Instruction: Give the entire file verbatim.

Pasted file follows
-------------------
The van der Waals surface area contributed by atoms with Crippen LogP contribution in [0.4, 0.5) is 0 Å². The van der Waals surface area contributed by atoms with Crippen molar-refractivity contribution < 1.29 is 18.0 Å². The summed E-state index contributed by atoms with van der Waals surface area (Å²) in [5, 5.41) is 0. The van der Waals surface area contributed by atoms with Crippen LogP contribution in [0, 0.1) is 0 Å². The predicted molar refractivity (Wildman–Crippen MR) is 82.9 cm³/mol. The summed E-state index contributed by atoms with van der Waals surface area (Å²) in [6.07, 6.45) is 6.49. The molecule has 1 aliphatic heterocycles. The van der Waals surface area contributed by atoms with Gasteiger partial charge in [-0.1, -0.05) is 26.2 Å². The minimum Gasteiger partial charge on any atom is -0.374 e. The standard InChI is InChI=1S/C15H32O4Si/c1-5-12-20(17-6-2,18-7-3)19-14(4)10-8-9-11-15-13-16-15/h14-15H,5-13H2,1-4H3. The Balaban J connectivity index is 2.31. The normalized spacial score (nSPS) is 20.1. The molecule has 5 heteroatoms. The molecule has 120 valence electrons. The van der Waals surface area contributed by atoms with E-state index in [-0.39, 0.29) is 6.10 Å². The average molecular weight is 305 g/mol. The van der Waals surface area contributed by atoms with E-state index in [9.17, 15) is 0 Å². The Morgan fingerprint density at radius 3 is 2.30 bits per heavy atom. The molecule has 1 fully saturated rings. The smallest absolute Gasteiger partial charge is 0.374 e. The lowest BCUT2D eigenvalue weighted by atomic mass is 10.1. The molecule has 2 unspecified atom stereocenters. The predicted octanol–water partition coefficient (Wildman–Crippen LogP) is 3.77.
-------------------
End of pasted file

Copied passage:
The van der Waals surface area contributed by atoms with Crippen LogP contribution in [0.4, 0.5) is 0 Å². The van der Waals surface area contributed by atoms with Crippen molar-refractivity contribution < 1.29 is 18.0 Å². The summed E-state index contributed by atoms with van der Waals surface area (Å²) in [5, 5.41) is 0. The van der Waals surface area contributed by atoms with Crippen LogP contribution in [0, 0.1) is 0 Å². The predicted molar refractivity (Wildman–Crippen MR) is 82.9 cm³/mol. The summed E-state index contributed by atoms with van der Waals surface area (Å²) in [6.07, 6.45) is 6.49. The molecule has 1 aliphatic heterocycles. The van der Waals surface area contributed by atoms with Gasteiger partial charge in [-0.1, -0.05) is 26.2 Å². The minimum Gasteiger partial charge on any atom is -0.374 e. The standard InChI is InChI=1S/C15H32O4Si/c1-5-12-20(17-6-2,18-7-3)19-14(4)10-8-9-11-15-13-16-15/h14-15H,5-13H2,1-4H3. The Balaban J connectivity index is 2.31. The normalized spacial score (nSPS) is 20.1. The molecule has 5 heteroatoms. The molecule has 120 valence electrons. The van der Waals surface area contributed by atoms with E-state index in [-0.39, 0.29) is 6.10 Å². The average molecular weight is 305 g/mol. The van der Waals surface area contributed by atoms with E-state index in [9.17, 15) is 0 Å². The Morgan fingerprint density at radius 3 is 2.30 bits per heavy atom. The molecule has 1 fully saturated rings. The smallest absolute Gasteiger partial charge is 0.374 e. The lowest BCUT2D eigenvalue weighted by atomic mass is 10.1. The molecule has 2 unspecified atom stereocenters. The predicted octanol–water partition coefficient (Wildman–Crippen LogP) is 3.77.